The First Amendment protects the right to engage in charitable solicitation. See Schaumburg, 444 U.S., at 632, 100 S.Ct. 826 (“charitable appeals for funds ... involve a variety of speech interests—communication of information, the dissemination and propagation of views and ideas, and the advocacy of *612 causes—that are within the protection of the First Amendment”); Riley, 487 U.S., at 788–789, 108 S.Ct. 2667. But the First Amendment does not shield fraud. See, e.g., Donaldson v. Read Magazine, Inc., 333 U.S. 178, 190, 68 S.Ct. 591, 92 L.Ed. 628 (1948) (the government's power “to protect people against fraud” has “always been recognized in this country and is firmly established”); Gertz v. Robert Welch, Inc., 418 U.S. 323, 340, 94 S.Ct. 2997, 41 L.Ed.2d 789 (1974) (the “intentional lie” is “no essential part of any exposition of ideas” (internal quotation marks omitted)). Like other forms of public deception, fraudulent charitable solicitation is unprotected speech. See, e.g., Schneider v. State (Town of Irvington), 308 U.S. 147, 164, 60 S.Ct. 146, 84 L.Ed. 155 (1939) (“Frauds,” including “fraudulent appeals ... made in the name of charity and religion,” may be “denounced as offenses and punished by law.”); Donaldson, 333 U.S., at 192, 68 S.Ct. 591 (“A contention cannot be seriously considered which assumes that freedom of the press includes a right to raise money to promote circulation by deception of the public.”).
By analogy, one can argue that the proposed federal law can prohibit persons who make deceptive deepfake videos intended to deceive voters on the political candidates in the election.
On the other hand, the Supreme Court during Chief Justice Roberts' tenure has been very protective speech in a variety of cases finding unconstitutional federal laws that made illegal (i) virtual child pornography that depicted sex with minors via computer-generated technology, Ashcroft v. The Free Speech Coalition, 535 U.S. 234 (2002); (ii) a false statement of receiving a medal by Congress, United States v. Alvarez, 567 U.S. 709 (2012); (iii) depictions of animal cruelty, United States v. Stevens, 559 U.S. 460 (2010); and (iv) independent expenditures by corporations to create speech expressly advocating the election or defeat of a political candidate, Citizens United v. FEC, 558 U.S. 310 (2010).
These latter cases did not involve defrauding or deceiving the public, however. The potential harm with a deepfake video of or about a political candidate, intended to deceive the public, is not merely the falsehood (as was the only harm at issue in the Stolen Valor Act, Alvarez, 567 U.S. at 719). It is also the potential impact the falsehood may have on voters who cast their ballot in the election--and thus on their constitutional right to vote. Given the fundamental importance of the right to vote, the Court has recognized that states can prohibit campaigning, such as campaign posters, near polling places, consistent with the First Amendment. See Burson v. Freeman, 504 U.S. 191, 209-10 (1992).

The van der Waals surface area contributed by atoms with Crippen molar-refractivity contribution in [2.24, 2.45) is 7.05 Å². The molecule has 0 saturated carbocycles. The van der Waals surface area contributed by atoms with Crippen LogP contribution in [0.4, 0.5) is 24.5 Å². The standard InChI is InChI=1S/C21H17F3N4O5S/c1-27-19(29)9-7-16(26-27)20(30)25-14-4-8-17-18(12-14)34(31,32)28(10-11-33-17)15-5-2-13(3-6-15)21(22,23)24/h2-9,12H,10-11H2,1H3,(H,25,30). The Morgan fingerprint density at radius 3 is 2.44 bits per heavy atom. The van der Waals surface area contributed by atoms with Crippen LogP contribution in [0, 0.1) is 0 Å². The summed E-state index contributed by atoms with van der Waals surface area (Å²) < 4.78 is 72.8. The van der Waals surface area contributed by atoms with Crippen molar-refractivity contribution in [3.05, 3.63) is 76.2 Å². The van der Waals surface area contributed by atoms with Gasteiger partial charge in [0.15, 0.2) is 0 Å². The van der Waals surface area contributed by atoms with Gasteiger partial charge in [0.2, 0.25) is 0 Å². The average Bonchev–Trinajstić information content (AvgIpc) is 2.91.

Yet even if Congress can prohibit fraudulent deepfake videos, some deepfake creators may attempt to argue that they only intended to make a parody and not anything deceptive. The First Amendment would likely protect parodies, so assuming parody deepfakes must be permitted, then wouldn't that open a whole Pandora's box, making it very difficult to differentiate between fraudulent and parody deepfakes--in which case the Court's overbreadth doctrine might make a prohibition unconstitutional? It raises at least a potential concern. If Congress drafted a clear exemption for parody deepfakes, perhaps that would mitigate the problem. However, even an effective parody might be deceiving to some audiences, who might believe it to be accurate or real. Just imagine someone watching a video without audio, but closed-captioning. Or, imagine that the video stated, only at the end, that it was a parody, but audiences did not watch the entire video or the ending disclaimer.
Of course, tech companies such as Facebook, Twitter, and YouTube are not state actors, so, whatever their own users' policies, they can restrict deepfake videos without First Amendment scrutiny. What a federal criminal law, as proposed above, adds is the greater potential deterrence of dissemination of fraudulent deepfake videos in the first instance.